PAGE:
If you've followed my various projects at all, it's apparent just how much I enjoy working with modular code.

Unfortunately, when you're working with modules and packages it's often a question of which kinds of packages to use. Various packages utilize different package managers, and there's quite a bit of confusion about which managers do what and which you actually need for a project.

Composer, for example, primarily manages PHP projects. NPM primarily manages Node packages - and can even be used to update both Node and NPM under the right circumstances. Bower is used to manage front-end packages and, sadly enough, is installed using NPM.[ref]The irony of using a package manager to install yet another package manager is not lost on me.[/ref]

In general, though, let's talk about Composer and NPM. Both package managers do some things right; they also both do some things horribly wrong.


I like Composer because it turns my PHP applications into new versions of the C# projects I used to work on. Where, when a library was included, you just added a simple reference and the library and its APIs were magically available to you. In the interpreted world of PHP, Composer is comfortably close to dynamic library references.

Unfortunately, managing a Composer-powered project can be a bit tricky. Your [cci]composer.json[/cci] project needs to be set up just right and you have to use a web-based interface to submit to Packagist (the hosted Composer package library). Learning Composer (at least for me) is a bit of trial and error, but it does synchronize nicely with GitHub.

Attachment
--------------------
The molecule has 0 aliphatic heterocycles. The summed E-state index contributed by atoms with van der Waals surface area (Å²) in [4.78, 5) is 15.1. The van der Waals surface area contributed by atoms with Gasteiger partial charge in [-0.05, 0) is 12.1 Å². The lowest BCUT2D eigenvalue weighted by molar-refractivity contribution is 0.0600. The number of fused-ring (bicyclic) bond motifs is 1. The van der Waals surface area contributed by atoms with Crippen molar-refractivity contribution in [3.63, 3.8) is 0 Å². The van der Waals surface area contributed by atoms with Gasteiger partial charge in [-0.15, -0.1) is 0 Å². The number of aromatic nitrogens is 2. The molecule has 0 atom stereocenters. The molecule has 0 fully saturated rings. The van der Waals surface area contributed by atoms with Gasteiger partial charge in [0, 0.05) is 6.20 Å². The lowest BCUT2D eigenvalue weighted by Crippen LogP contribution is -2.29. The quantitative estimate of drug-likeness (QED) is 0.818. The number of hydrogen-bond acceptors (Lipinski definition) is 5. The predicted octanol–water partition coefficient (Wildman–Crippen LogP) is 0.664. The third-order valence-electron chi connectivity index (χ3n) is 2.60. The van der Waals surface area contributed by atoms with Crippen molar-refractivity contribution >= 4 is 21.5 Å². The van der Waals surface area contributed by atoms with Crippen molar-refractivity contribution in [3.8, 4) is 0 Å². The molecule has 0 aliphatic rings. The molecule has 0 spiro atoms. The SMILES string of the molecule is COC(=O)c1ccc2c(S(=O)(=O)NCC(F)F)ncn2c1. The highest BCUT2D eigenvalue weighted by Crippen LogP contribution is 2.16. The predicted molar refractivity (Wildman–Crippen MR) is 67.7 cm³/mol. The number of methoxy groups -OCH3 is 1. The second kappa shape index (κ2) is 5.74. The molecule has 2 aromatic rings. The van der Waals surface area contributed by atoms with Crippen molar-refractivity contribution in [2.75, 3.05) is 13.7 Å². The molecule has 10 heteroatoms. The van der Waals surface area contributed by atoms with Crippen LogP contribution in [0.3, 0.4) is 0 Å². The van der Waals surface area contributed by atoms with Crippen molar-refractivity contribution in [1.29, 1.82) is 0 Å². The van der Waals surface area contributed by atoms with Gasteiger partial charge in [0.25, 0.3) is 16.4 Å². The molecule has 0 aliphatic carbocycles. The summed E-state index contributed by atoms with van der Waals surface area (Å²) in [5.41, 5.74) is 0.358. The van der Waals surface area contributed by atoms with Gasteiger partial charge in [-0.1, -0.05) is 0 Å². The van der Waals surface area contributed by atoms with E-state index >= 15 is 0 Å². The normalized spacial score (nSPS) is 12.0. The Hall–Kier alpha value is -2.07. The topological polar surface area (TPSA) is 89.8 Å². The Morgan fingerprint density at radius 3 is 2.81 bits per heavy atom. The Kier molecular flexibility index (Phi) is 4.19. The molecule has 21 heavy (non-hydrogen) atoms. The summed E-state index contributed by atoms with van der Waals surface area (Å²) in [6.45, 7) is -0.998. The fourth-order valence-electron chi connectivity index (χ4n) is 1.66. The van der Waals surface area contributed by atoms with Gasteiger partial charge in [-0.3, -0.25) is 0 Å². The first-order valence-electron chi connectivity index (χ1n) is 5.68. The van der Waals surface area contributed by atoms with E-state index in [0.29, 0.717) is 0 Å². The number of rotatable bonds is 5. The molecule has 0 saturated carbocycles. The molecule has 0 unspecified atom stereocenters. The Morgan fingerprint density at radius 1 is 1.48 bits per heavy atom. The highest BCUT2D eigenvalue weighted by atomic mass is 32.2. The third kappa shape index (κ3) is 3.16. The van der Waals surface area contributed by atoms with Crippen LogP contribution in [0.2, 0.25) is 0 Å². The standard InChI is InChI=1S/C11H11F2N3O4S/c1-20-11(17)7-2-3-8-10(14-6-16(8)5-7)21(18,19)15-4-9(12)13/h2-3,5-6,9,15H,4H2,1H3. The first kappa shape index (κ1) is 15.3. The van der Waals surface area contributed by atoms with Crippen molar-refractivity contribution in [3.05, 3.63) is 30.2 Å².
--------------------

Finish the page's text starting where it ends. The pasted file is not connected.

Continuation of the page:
Like GitHub, packages are namespaced, which is a major value add for a large, very active development community.


NPM, however, is not namespaced. Once a package is published to the NPM repository, that name is taken. Forever. Even if the package is unpublished. This leads some developers to publish throwaway packages with marketable names just to park on the registry. I hate that.

Unlike Composer, though, NPM is easily (and primarily) managed through the command line. I can push a new release of a package to both GitHub and the NPM repository with a quick command.

Frankly, the lack of namespacing and utter inability to release old/deprecated packages is a major limitation of NPM, so use it judiciously (and be smart about your names).

What Next?

On the one hand, some might be tempted to create a new package manager that encapsulates all of the good with none of the bad. Unfortunately, the reason we have so many package managers in the first place is because different developers have different strategies for how they'd fix the problem.

Ask 3 engineers to solve a problem and you'll get four different solutions.

As much as I'd like a concise, singular solution to the problem at hand, there isn't one. Instead, there's an obvious use for each package manager, giving way to a simple way to keep the different requirements of each in check. It also gives a way for each community to embrace and learn from the other's strengths, hopefully making each package manager stronger in the end.